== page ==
We’re often asked about when ice and heat therapy should be used. As a basic ‘rule’, ice may be useful for injury and heat for muscle tension. But this isn’t as straight forward as it sounds; rules rarely are.
Which is better - ice or heat therapy?
Ice therapy, often in the form of a cold pack, reduces blood flow, swelling, and the perception of pain. That’s why shivering footy players hit the wintery sea to boost recuperation. In the first three to six hours following exercise, cold therapy can aid rapid recovery. But when used more than 24-hours afterward the benefits disappear.
Interestingly, heat therapy is also effective when it comes to the relief of post-exercise soreness. However, applying warmth continues to work beyond the 24-hour mark. It’s beneficial for longer.
With that said, ice therapy has a range of other benefits. Use this therapy to gain pain relief after surgical procedures, following muscle and bone injury and dysfunction, from gout, and to reduce acute pain.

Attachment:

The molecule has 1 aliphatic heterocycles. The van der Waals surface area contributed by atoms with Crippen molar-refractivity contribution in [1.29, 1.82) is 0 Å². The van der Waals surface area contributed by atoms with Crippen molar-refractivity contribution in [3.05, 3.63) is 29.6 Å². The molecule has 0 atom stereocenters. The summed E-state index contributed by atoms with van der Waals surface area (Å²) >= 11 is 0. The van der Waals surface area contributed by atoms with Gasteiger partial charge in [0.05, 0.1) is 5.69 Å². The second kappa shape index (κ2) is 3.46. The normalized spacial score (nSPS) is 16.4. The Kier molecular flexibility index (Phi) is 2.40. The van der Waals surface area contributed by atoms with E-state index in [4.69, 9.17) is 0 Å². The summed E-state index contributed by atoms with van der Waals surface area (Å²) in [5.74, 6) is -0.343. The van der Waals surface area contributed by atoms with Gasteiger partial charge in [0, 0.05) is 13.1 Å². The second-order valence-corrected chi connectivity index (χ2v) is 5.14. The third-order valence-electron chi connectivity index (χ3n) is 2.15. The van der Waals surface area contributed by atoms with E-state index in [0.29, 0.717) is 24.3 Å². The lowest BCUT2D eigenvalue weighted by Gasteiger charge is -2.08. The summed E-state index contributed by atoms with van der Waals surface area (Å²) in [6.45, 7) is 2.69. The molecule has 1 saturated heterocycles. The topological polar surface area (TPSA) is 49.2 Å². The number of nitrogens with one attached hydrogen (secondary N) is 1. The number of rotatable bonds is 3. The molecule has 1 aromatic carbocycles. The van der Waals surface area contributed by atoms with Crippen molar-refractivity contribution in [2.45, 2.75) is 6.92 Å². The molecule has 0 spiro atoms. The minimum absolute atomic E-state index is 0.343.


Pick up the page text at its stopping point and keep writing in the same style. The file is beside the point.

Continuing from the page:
Heat therapy has a variety of potential benefits, too. Use to increase blood flow, improve muscle function and strength, and enhance flexibility. Apply to reduce pain from rheumatoid arthritis, migraine, muscle knots, and more.
How do I apply each therapy correctly?
Use ice repeatedly in an on-and-off fashion. Twenty minutes on and an hour off is one traditional recommendation.
To benefit from heat, warm packs or wraps can be applied for hours at a time.
When used correctly, ice and heat are safe, cheap, and easy to use. Do note, though, that either treatment could injure tissues if extreme temperatures are applied; for example, an ice burn.
If you have any questions, please ask - we’re happy to discuss which approach is right for you.